Portland mayor mocked over plans for 'Welcome Back' fest after year of riots: 'Let's all just roller skate'

Police and Black Lives Matter protesters clashed almost nightly for several months last year as crime spiked around the city

After more than a year of the pandemic, protests and riots, rising violence and homelessness, Portland, Oregon, Mayor Ted Wheeler wants to welcome people back to the city’s struggling downtown. 

"Welcome Back to the Heart of Portland!" kicks off this weekend and will include free concerts, pop-up markets, sing-alongs, roller skating and light displays.

"My hope is that we get back to the most important thing and the most valuable thing about our city, and that's the people," David Jackson, the official DJ for the NBA's Portland Trail Blazers said, according to FOX 12 in Portland. 

Monique Claiborne, president and CEO of Greater Portland Inc., said it’s not about the city going back to the way it was, "but really we're one step closer to imagining a future city that's inclusive and prosperous."

PORTLAND SHOOTING LEAVES 1 WOMAN DEAD, 6 HURT: POLICE; MAYOR TALKS ‘GUN VIOLENCE PROBLEM’ IN NEWS CONFERENCE 

Wheeler tweeted about the event Wednesday and received more than a little criticism from all sides in the comments.

Portland Police released an image of the crime scene where a man was fatally shot by police on June 25, 2021. (Portland Police Bureau)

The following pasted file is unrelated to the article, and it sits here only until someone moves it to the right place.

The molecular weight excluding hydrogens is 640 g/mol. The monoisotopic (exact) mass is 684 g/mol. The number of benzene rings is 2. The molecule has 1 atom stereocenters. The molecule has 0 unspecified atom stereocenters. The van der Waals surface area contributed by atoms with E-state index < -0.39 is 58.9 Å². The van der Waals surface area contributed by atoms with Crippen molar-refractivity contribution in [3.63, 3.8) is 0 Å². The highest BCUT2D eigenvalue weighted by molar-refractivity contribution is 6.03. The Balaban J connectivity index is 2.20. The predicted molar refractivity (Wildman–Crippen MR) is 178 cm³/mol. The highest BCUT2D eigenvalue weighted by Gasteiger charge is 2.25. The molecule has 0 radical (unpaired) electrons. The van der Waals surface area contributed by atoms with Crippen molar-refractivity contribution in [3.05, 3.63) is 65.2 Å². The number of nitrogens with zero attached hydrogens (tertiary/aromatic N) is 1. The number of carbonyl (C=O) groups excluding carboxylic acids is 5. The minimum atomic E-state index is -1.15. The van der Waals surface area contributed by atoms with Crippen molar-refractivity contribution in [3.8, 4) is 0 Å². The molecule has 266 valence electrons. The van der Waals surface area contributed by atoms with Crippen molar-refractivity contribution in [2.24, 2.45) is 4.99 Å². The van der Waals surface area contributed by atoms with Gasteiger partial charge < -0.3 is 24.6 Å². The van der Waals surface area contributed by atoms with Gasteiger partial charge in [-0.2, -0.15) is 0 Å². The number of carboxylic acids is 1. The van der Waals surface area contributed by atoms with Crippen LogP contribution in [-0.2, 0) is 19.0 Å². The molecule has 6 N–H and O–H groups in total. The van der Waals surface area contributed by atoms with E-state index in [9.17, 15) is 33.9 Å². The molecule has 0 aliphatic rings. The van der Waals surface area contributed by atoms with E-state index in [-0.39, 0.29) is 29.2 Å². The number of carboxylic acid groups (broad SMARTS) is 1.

Portland Police released an image of the crime scene where a man was fatally shot by police on June 25, 2021. (Portland Police Bureau)

"Who is providing armed security?" one person wrote while another said, "Sad to hear that our mayor fell out of love with Portland right when we needed him."

"Who is providing armed security?"

— Twitter reaction to Portland plan

A third person commented, "My god, imagine being this disconnected from reality. Your city is facing an environmental and humanitarian crisis of epic proportions, but my[sic] all means let’s all just roller skate. PDX’s shared hatred of city leadership gives me a modicum of hope, though."

Portland’s once vibrant downtown was ravaged during the pandemic, with many stores forced to close as the virus worsened, leaving the streets empty. 

Police and Black Lives Matter protesters clashed almost nightly for several months last year as crime spiked around the city. 

Wheeler acknowledged the uptick in violent crime in the city last Saturday following a deadly shooting in the area. 

"We have clearly a gun violence problem in our community, we have a homicide problem in our community, and the community should expect that we will have adequate resources," Wheeler said in a news conference with Portland police Chief Chuck Lovell, according to FOX 12. "That's the tools, the training, and personnel to be able to address the growing problem around gun violence and homicides in our community."

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Nearly 300 Portlanders participated in an event to clean up the streets on Wednesday, but some still aren’t sure the city is ready for its "reopening," KATU-TV of Portland reported.